Metro Detroiters celebrate Fourth with family fun

Charles E. Ramirez
The Detroit News

Northville — Metro Detroiters said “Happy Birthday U.S.A.” Monday with fanfare, festivals and fireworks.

And of course there were parades, steeped in tradition, like the one in Northville.

“I wouldn’t miss it,” said Judy Young, 57, of Howell, from a spot she chose to see the parade at the intersection of Main Street and Hutton. “I grew up in Northville and I come back every year for the parade.”

Metro Detroit communities from Ann Arbor to Ypsilanti are celebrating America’s 240th birthday in similar grand fashion.

Young was among the estimated 20,000 who packed downtown Northville’s streets for its annual Independence Day Parade.

The city has had a Fourth of July parade for more than 130 years. This year’s theme was “Cheers for Team USA!” and celebrated the 2016 Summer Olympics.

“We’re celebrating the Summer Olympics which are coming up next month and we thought it would be a fun tie-in,” said Jessica Striegle, executive director of the Northville Community Foundation, which has organized the parade for the last 17 years. “And we’re celebrating America in general.”

The parade marched down Main Street and featured 140 different entries in the parade, including floats, vintage and classic cars and cars from Hollywood movies. They were joined by veterans’ groups and a high school marching band.

Melissa Montgomery, 29, drove all the way from Sterling Heights to bring her 6-month-old daughter, Scarlett, to see the Northville parade. Like many at the parade, Scarlett was decked out in red, white and blue.

“Last night, she saw her first fireworks and today, she’s seeing her first parade,” said Montgomery, who moved back to Michigan from Arizona last year. “This is my first time at the Northville parade, too.”

American flags mounted high on buildings waved in the breeze above the street.

At 75 degrees and partly cloudy, the weather was perfect for a parade.

The Oscar Mayer Wienermobile was among the cars in the parade. A young lady perched on top of the hot-dog shaped vehicle greeted on-lookers with a “Happy Fourth of July!” and invited them to join her in singing the Oscar Mayer TV commercial jingle.

Minutes before the procession began, however, a couple of fighter jets flew over Northville’s downtown. The maneuver drew a round of applause from the street.

“I thought it was amazing,” Young said. “It was spectacular. It gave me goose bumps.”

Other highlights this year included a children’s bike parade, a pet parade and the Plymouth Fife and Drum Corps.

“There’s something for everyone,” Striegle said. “It’s an annual tradition in Northville and it’s a lot of fun.”

About 20 miles east, revelers gathered in Clawson for its annual Fourth of July Festival. The events’ centerpiece is a parade, which the city has had since 1932 and draws was more than 20,000 every year.

The parade covered a 2-mile route around the city’s downtown. This year, it had 105 entries in the parade, up a little more than usual, said Debbie Wooley, the parade’s chairwoman.

Troy firefighters watch while the Troy and Clawson fire departments battle with their water hoses Monday at the Clawson Fourth of July celebration.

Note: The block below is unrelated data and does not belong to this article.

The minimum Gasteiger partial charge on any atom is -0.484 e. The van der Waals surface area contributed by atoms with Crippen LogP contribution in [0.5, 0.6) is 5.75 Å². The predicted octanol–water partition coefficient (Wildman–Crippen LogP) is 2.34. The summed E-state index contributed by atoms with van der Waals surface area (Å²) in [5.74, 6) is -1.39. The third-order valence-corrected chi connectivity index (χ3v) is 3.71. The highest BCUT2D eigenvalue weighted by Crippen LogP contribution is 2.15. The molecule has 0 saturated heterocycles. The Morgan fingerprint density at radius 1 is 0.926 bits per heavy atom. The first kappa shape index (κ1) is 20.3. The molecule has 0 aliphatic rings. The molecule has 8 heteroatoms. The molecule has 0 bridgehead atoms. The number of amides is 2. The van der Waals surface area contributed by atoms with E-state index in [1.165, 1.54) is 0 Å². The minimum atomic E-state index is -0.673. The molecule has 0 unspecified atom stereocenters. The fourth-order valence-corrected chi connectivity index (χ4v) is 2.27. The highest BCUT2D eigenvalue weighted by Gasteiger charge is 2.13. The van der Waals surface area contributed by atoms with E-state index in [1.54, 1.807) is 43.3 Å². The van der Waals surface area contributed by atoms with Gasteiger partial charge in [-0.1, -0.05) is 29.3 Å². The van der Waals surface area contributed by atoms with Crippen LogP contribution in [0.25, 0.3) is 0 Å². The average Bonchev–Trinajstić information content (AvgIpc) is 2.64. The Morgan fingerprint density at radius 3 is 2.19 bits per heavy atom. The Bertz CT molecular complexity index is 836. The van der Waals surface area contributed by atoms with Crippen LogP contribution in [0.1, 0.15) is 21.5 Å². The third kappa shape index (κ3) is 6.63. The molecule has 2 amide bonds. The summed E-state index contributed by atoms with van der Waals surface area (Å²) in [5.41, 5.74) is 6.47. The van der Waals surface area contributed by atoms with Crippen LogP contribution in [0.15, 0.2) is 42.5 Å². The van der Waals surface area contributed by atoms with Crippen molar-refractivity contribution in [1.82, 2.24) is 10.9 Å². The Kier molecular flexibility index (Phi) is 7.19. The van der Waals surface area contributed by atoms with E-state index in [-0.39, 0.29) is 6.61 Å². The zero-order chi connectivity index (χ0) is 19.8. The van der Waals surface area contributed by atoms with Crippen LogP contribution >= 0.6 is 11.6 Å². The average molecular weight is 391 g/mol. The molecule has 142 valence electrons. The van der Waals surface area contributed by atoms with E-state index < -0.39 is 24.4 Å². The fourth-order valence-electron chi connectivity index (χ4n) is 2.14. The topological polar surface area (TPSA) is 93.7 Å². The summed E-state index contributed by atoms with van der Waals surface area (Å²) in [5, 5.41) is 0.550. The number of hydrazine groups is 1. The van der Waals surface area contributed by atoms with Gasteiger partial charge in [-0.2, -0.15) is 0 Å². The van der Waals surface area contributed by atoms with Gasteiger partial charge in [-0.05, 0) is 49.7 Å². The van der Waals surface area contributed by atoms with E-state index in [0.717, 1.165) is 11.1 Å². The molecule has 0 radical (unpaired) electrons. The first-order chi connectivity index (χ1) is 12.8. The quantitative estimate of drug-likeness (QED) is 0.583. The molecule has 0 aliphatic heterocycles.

One of the Clawson festival’s biggest attractions is the “water battle” between Clawson and Troy firefighters at City Park.

It’s sort of a tug-of-war contest, but instead of pulling on a rope, two opposing teams of three firefighters from each department used the streams of water from their fire hoses to push a small metal barrel suspended in the air by a pulley on a length of steel cable. The winner is the first team to push the barrel to the poles supporting the cable overhead. Members of both teams are in full firefighting gear, including helmets.

This year’s contest was fierce. Clawson looked poised to get revenge on Troy for last year’s defeat, but they couldn’t finish off the visiting team in any of the three, three-minute long bouts.

“It’s all about fun,” Clawson Fire Chief Rick Dylewski said. “But hopefully, we’ll get them next time.”

In between the fight’s rounds, firefighters aimed the hoses in the air and many of the younger spectators took advantage to cool off a bit from the sunny, 80-degree weather.

Christine Dronzkowski, 58, of Philadelphia, said the water battle is always a crowd favorite.

“I love seeing the parade, but the water battle is probably my favorite thing at the festival,” she said. “No matter who wins, it’s always wonderful. It’s a blast.”

Dronzkowski said she was in town this weekend for her Clawson High School class’ 40th reunion on Saturday and made sure to stay for the festival.

And its main attraction is the fireworks show that’s set to begin at dusk.

As soon as the water battle was over, Dan Bilbrey, whose company is putting on the show, sprang into action. The 56-year-old Monroe County man and his crew, which included his father, brother, son, wife and other family members, began making preparations for the pyrotechnics.

Not only was it America’s birthday Monday, it was also Bilbrey’s. He said he doesn’t mind giving up his birthday to put on the show.

“I would do it even if I didn’t get paid,” said Bilbrey, who’s been doing fireworks shows professional for nearly 40 years. “You don’t get into this business for the money.”

Wooley said she’s expecting another large crowd for Monday night’s fireworks show.

“If you’ve ever been here for the fireworks, you know that every nook in cranny in town is packed for it,” said Wooley. “The parade and the fireworks are just long standing traditions that give us a great sense of community, which makes Clawson so special.”

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